Just do a lot of programming and you'll pick it up over time. I never learned how to touch type traditionally, it was just lots of time in front of my computer programming and gaming, because of the latter my left hand sits on WASD when idling :D

A lot of people are shocked at how fast I can type and I never did any formal keyboard training, just lots of typing.

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I agree. I noticed I wasn't too quick at symbol typing at the start, but after 10 years or so, you should be able to hit any symbol without looking at the keyboard. Make sure you use the exact same keyboard layout wherever you program! Do you want a challenge? Buy the DAS Model S Ultimate Keyboard, it is a completely blank keyboard! A great way to show off your leet status! ha – Doug.McFarlane May 4 '12 at 18:06
I was considering getting the das but then I met my black widow and I'll never be without it again. – Daniel Imms May 4 '12 at 23:10

I touch type as a programmer, but many years ago I picked up the basics from Mavis Beacon Teaches Typing (on my Amiga!) which was useful in getting a benchmark / WPM speed, but since then I've just refined my 'technique' by typing. There are some keys I occasionally get wrong because I don't use them so frequently, but that's what it boils down to... how frequently do you need to press those keys. I have found that I can't "hunt and peck" anymore, I just don't know where the keys are the way that my fingers know.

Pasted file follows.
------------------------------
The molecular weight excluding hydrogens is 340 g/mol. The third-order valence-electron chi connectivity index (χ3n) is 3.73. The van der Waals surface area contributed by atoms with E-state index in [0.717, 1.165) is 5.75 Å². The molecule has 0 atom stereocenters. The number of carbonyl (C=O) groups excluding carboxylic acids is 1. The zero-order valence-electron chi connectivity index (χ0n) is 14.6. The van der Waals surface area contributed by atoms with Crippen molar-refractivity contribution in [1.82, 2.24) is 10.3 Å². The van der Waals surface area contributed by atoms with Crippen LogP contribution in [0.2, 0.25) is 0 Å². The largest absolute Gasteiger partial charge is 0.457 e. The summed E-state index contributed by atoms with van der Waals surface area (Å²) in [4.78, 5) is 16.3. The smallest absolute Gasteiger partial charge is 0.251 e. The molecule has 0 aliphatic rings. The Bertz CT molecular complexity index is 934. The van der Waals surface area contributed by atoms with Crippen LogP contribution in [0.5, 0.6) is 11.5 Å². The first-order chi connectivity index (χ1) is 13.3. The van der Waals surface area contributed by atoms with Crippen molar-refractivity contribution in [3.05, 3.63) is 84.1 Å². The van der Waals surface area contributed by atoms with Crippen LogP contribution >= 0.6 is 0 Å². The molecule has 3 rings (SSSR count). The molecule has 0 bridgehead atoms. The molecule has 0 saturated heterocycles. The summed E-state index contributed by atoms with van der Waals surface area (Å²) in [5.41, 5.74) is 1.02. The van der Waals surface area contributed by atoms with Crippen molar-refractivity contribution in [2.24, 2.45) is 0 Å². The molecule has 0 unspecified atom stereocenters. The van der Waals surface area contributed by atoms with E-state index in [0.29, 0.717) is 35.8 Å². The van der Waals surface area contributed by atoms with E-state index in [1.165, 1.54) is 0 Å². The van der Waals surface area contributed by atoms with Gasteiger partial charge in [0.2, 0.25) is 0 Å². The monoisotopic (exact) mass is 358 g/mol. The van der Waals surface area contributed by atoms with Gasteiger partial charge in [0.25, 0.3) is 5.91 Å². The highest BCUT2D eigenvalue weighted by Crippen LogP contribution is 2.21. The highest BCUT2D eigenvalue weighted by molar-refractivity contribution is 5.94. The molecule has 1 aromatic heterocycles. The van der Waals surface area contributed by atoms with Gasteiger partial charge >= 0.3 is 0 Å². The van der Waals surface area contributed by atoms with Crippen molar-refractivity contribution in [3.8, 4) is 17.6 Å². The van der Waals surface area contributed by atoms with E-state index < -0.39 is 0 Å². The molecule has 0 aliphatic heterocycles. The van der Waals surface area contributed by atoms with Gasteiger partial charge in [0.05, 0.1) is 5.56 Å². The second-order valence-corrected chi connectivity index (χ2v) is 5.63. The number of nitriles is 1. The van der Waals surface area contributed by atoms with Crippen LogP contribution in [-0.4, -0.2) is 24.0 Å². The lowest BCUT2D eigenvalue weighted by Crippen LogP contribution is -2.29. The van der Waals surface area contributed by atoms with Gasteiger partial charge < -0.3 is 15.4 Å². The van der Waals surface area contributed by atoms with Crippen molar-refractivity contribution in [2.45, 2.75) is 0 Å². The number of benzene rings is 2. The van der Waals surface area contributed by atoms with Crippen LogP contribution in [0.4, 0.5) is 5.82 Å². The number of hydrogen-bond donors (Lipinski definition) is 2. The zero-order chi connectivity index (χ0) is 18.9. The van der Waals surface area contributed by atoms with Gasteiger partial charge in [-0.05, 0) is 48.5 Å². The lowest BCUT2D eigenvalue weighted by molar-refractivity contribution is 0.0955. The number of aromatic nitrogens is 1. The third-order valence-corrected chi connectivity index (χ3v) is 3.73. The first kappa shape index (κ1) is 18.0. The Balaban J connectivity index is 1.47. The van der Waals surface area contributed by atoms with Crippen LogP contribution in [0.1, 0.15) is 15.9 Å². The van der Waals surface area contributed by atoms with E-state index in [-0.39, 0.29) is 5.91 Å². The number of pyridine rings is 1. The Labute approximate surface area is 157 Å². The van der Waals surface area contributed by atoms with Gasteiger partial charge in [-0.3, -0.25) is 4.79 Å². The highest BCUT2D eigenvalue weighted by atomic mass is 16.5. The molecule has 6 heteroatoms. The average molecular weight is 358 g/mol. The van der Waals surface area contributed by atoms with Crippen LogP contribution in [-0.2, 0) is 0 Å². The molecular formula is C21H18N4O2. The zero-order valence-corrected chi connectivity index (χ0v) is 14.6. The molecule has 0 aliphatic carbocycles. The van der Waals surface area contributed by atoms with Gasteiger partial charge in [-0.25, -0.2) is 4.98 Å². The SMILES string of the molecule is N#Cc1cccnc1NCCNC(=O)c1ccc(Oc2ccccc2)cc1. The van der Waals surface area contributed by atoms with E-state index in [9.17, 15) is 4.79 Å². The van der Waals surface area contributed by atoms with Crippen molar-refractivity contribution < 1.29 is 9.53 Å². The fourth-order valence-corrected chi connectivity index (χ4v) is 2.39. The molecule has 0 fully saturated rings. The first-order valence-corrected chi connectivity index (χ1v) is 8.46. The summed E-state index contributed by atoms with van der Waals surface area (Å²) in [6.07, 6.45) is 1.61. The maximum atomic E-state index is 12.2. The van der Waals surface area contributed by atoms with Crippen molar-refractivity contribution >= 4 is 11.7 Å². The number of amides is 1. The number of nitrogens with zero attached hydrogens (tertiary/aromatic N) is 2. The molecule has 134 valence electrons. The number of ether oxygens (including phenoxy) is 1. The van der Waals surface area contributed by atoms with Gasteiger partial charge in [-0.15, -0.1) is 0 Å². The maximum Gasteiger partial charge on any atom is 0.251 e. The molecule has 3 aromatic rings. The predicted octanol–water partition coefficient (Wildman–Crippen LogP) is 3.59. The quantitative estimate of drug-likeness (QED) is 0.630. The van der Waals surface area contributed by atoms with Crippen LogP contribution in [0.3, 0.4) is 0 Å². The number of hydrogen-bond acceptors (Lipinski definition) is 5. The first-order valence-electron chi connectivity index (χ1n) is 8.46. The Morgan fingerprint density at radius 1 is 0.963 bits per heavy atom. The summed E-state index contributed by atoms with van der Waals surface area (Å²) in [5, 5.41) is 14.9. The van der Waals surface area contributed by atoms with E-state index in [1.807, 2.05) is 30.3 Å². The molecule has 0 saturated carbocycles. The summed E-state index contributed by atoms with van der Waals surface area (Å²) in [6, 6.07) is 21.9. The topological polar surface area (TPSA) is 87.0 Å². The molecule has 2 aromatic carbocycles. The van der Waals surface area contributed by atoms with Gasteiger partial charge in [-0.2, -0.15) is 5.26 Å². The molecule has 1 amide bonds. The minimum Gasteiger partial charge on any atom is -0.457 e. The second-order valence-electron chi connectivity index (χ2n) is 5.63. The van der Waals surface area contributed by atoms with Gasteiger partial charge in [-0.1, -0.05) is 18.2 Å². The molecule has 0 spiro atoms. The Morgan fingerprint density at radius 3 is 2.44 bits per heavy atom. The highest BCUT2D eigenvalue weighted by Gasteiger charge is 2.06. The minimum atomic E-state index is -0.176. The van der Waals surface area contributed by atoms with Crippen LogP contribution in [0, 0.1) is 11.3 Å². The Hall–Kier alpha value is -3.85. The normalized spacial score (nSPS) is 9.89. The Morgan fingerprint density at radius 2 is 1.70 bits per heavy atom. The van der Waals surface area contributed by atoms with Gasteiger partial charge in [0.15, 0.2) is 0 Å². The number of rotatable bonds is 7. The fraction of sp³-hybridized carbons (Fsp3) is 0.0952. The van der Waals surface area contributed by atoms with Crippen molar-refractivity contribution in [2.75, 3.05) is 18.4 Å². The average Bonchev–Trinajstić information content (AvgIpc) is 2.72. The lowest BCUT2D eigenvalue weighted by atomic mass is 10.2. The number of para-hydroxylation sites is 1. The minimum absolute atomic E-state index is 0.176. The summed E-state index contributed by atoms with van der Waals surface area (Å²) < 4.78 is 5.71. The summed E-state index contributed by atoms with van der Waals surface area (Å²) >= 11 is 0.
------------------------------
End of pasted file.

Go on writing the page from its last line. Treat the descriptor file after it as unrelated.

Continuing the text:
Something that might be helping me is that I use an ergonomic keyboard and that helps me maintain a relaxed approach to my keyboard, I notice it when I have to move to a standard keyboard, not only do my wrists ache but I'm just bad at typing and make more mistakes. What kind of keyboard are you using?

You could try forcing yourself to just use the keyboard more and ignore the mouse. I have been lazy in the past but recently changed where I sit and my mouse is not as useful as it was before, so I've been training myself to use only the keyboard. I have noticed performance gains and I'm better at controlling the computer just with the keyboard, again it's time spent at the keyboard practicing and accepting that I'll get a few wrong keystrokes but viewing it all as practice - like a code kata which are well worth spending 15min a day on and drilling those keystrokes with... it's there to help me get better.

The last time I took a test I had a WPM of around 130, but when writing code it is lower as Brian notes too. I simply can't think in code as fast as I can type - seems to be bursts of activity on the keyboard, I'll get down a method (a few lines at most) and then stop and think what do I need to do next.